Chevy Nova Forum banner

1 - 9 of 9 Posts

·
Registered
Joined
·
27 Posts
Discussion Starter #1
Just thought I would pass along my current first had experience. I have read several threads about recoloring (dying) seat belts. This was my weekend project and just completed it. Let me start off with that I have black belts and just wanted to repair the sun fade. The black belt looked like they were a blue grey color from 43 years in the sun. I should have taken pictures but you probably would not have been able to see the difference on a computer. Let me start off with if you don't want to distroy the white tags, remove them. Mine were not numbers matching and in bad shape anyway so I did not remove them. When I finished they were jet black and fell off in pieces. Here is what i used and how I did it.

12qt stainless stock pot
1.5 gal water
3 cups cheap white vinagar
1 bottle rit black liquid dye
3oz fabric softner

In the stock pot I brought 1.5 galons water with 1.5 cups vinigar to a boil.
I added the dye and reduced the heat to the lowest setting stired and added belts.
(Note: wash and dry belts the day before)
I let the belts sit in the pot for 90 minutes stiring every 10-15 minute.
I then turned off the heat and let stand another 60 minutes.
I took the pot to the garage sink and drained it.
Then I rinsed the belts in cold water to help set the dye.
Once the water in the pot stopped showing signs of the dye I refilled the pot with cold water and another 1.5 cups vinagar and the seat belts. Mixed well and let stand 30 minutes. Then added 3oz of fabric softner to the pot with the cold water and vivagar, mixed well and let stand another 30 minutes. I then spent about 10 minutes working the belts in the pot of vinigar and softner. I then spent another 10 minutes rinsing and working the belts in fresh cold water. I dried them off and hung to dry in the basement with a fan blowing right at then. I did move the buckles on the belts several times during the dying, setting and rinsing processes so to color and finishd product would be even. After letting dry over night i took a clean white cotton towel and wiped then to check for color fastness. Not a single mark on the towel from the dye. I then dampened the towel and wiped them again just to make sure with still no color thansfering to the towel.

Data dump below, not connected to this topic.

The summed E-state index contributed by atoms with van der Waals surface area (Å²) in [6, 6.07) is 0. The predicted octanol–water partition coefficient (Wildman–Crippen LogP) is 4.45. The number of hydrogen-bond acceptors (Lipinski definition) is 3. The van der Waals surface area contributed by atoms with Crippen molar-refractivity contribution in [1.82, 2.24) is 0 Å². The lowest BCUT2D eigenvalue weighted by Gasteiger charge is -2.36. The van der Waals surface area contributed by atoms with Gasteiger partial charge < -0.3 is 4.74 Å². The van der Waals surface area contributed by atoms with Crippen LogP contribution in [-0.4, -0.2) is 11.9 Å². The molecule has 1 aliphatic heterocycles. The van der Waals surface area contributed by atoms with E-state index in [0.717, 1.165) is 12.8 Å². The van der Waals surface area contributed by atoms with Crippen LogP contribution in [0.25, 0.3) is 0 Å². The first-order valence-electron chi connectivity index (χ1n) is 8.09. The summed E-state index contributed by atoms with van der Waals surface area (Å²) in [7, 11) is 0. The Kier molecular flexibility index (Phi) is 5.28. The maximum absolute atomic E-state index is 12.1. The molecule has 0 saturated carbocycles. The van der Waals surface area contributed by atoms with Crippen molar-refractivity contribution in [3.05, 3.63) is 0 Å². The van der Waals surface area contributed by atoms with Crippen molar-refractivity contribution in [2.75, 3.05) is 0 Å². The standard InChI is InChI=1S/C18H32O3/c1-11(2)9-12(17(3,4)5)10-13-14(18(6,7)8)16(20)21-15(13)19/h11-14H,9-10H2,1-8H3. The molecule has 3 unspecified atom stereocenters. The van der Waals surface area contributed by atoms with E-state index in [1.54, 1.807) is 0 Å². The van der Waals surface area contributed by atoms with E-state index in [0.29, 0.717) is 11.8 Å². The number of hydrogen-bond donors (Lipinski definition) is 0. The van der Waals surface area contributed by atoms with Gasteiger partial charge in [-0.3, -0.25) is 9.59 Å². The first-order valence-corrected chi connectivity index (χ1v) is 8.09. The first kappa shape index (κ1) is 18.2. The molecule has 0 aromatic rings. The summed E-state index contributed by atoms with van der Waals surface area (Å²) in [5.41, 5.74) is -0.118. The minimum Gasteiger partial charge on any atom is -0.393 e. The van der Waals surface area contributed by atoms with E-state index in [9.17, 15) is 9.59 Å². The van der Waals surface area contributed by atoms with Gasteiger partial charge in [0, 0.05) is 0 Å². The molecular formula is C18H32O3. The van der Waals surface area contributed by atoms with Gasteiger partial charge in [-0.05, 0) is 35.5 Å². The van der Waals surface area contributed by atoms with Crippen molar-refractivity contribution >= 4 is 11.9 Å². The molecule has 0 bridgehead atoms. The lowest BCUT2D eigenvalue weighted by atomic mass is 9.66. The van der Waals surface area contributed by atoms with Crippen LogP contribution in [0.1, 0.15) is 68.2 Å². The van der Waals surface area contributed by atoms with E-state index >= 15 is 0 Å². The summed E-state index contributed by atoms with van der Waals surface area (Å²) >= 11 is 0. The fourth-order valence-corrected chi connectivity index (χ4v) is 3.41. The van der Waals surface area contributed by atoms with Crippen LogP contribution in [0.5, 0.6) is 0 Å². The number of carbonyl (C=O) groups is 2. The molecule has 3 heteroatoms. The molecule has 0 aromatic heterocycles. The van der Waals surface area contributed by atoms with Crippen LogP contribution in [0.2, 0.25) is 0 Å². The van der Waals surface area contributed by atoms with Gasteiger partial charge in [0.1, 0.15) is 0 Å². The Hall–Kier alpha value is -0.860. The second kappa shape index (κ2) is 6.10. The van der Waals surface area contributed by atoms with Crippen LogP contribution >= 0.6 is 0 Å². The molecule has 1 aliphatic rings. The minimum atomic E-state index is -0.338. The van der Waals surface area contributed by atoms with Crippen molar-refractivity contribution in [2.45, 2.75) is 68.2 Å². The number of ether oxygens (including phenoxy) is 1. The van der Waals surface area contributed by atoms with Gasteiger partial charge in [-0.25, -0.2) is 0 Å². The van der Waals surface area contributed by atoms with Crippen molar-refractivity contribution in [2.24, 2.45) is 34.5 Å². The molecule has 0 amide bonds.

I did not dye all the belts so I compared the freshly dyed to the ones that didn't get recolored and the match was perfect. The end result was the belts look great, they are not stiff and move through the buckles smoothly.
 

·
Registered
Joined
·
5,669 Posts
I did the same thing to some green seat belts and it worked great:yes: I put the seat belts in the washing machine to wash them though:D I wrapped the buckles in rags so they wouldn't bang around much then let them air dry:yes:
 

·
Registered
Joined
·
921 Posts
So the trick is boiling them first with the RIB die? then cleaning them with cold water?

I will try this :yes:
Yep, Thats true. The boiling water loosens up the nylon fibers to accept the dye. Sorry I don't have any before and after pictures. But they look brand new. Just follow the directions above and you won't have any problems.
 

·
Super Moderator
Joined
·
3,403 Posts
So the trick is boiling them first with the RIB die? then cleaning them with cold water?

I will try this :yes:
Hell no! The trick is finding the patient wife/girlfriend/partner who lets you cook car parts in dye and vinegar in the kitchen for hours. Whoever that is is seriously car friendly.

Thanks for the process. I need to do that with some aqua belts soon, and the color match might be the bigger issue; wish they needed to be black.
 

·
Registered
Joined
·
4,715 Posts
Hell no! The trick is finding the patient wife/girlfriend/partner who lets you cook car parts in dye and vinegar in the kitchen for hours. Whoever that is is seriously car friendly.

Thanks for the process. I need to do that with some aqua belts soon, and the color match might be the bigger issue; wish they needed to be black.
LOL :D She will never NO! :devil:
 
1 - 9 of 9 Posts
Top